By Fahad Alhomoudi
(June 16, 2013) – At the start of the 21st Century, people around the world had high hopes for global progress and peace. However, the attacks on 11 September 2001 by some Muslims revived historic tensions between the West and the Muslim world.
Unfortunately, this event and subsequent US wars entrenched this division as the West versus the Muslim world.
But unlike other geopolitical divides, this constructed paradigm is not congruent. The relationship between the West and Islam is not exclusively between two religions, like Islam and Christianity, nor between two regions, like East and West. It is not even a relationship between two socio-political ideologies like capitalism and communism. The common denominator is culture.
But just as it’s tenuous to say that the United States and France—two Western countries—have exactly the same culture, the same is true about the Muslim world. The Muslim-West paradigm thus is rather vague, only describable as two mosaic cultures crossing each other, melting into one another or simply connecting.
In our modern world, countries, societies, leaders, alliances and paradigms continuously emerge which take the interconnectivity between the West and Muslim worlds into consideration, particularly in areas like global security, the environment, public health and the economy.
Today, the speed of socio-political and economic change due to new technologies is incredible. We witnessed this during the Arab Spring. Change that takes place in one country or region can have an indirect effect on other countries and regions.
What happens in the Middle East directly influences the West at social, political and economic levels. For example if natural resources are in crisis in one country it can change the global economy.
Politically speaking, regime change can lead to a change in the balance of power and alliances globally. Likewise, any major change in the West can directly or indirectly influence the Muslim world due to increased interconnectivity between regimes, the economy and even lifestyles.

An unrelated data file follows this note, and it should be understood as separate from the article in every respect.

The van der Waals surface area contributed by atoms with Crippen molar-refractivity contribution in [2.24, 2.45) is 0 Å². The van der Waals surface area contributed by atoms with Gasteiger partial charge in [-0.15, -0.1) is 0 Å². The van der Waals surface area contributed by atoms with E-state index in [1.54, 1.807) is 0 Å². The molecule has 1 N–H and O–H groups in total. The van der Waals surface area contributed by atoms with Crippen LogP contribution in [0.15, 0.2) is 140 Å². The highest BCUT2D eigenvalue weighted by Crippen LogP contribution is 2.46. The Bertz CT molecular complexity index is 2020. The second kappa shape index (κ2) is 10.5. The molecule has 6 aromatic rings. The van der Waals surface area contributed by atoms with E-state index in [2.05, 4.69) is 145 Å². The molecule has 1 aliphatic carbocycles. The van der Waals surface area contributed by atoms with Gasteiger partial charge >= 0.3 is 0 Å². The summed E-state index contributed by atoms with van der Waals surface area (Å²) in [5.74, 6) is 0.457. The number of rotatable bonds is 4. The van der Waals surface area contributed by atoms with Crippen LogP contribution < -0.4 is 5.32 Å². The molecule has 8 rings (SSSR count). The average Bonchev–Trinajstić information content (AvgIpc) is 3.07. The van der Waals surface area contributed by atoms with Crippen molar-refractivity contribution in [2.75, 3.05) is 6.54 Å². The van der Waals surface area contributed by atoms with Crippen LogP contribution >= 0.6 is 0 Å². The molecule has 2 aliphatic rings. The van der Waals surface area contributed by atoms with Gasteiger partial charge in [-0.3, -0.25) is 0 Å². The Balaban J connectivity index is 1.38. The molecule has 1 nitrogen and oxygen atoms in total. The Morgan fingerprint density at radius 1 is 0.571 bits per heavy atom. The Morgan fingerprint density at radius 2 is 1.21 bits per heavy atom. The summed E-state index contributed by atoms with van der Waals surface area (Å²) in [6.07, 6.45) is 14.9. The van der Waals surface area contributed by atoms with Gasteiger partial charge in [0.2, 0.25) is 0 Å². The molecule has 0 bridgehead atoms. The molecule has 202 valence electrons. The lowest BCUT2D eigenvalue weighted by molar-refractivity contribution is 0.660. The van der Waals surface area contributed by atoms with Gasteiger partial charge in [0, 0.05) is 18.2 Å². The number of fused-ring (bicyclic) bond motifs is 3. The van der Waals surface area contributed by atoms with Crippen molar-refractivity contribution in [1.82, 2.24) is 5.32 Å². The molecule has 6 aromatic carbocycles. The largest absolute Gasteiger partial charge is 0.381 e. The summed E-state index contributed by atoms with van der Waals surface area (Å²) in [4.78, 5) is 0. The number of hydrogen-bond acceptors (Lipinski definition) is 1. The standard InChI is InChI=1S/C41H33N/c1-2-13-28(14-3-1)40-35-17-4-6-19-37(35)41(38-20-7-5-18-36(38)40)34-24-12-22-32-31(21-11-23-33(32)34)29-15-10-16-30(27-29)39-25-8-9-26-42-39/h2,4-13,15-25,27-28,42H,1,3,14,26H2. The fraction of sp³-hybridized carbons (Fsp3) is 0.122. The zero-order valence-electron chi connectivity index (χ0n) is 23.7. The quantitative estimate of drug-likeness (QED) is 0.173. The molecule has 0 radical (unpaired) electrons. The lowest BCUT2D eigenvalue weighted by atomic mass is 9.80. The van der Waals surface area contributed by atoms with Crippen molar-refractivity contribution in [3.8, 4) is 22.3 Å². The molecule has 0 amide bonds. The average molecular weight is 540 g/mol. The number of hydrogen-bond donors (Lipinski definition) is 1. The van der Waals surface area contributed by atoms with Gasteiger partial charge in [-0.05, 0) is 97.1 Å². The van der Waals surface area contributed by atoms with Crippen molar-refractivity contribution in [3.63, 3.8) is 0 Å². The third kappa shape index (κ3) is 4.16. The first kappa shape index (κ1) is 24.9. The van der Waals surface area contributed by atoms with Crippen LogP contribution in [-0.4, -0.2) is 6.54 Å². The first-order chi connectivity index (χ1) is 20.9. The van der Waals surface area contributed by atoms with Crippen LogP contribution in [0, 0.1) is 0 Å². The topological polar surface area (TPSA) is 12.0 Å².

Once again, it is time for global citizens to meet and raise their concerns with one another. For example, some people in the West find it easy to criticise the Prophet Muhammad as an expression of freedom, but to what end? The results has been increased tension and overreaction in the Muslim world. Instead, it would be more useful for both sides to speak candidly about the underlying concerns that lead to such incidents – be it a desire for the universal needs of freedom or for respect.
Make it clear, people will listen.
My experience in interfaith dialogue suggests that people-to-people dialogue at the grassroots level is still the best way to achieve understanding. Honesty and openness in dialogue tend to break down barriers, misconceptions and prejudices, and build strong connections. Westerners and Muslims residing in Muslim-majority countries must talk with each other directly and openly. After all, the Egyptian-Israeli Peace Treaty wouldn’t have taken place without direct communication between the two presidents.
To facilitate this, centres for dialogue that link citizens to citizens, organisations to organisations, such as the King Abdullah bin Abdulaziz International Centre for Interreligious and Intercultural Dialogue in Vienna—a collaborative effort between Saudi Arabia, Austria and Spain—have opened around the world.
Still, more civil society activities are needed in the Muslim world. Muslim activists, socialists, nationalists and religious scholars should be engaged in dialogue at the national and international levels to communicate with their Western counterparts.
Mosaics of culture have successfully lived together before in harmony under the modern state system—the example of the United States readily comes to mind, where people from different backgrounds have migrated and now live in the same cities and work in the same environments while maintaining the beauty of their own cultures.
This relatively harmonious situation can again occur between different societies and countries too at the global level. Caring for others as much as we care about ourselves goes a long way in solving our problems.
* Dr Fahad Alhomoudi is a professor at Imam Muhammad bin Saud Islamic University and the president of the Western Studies Institute in Riyadh. This article, the fifth in a series, was written for the Common Ground News Service (CGNews).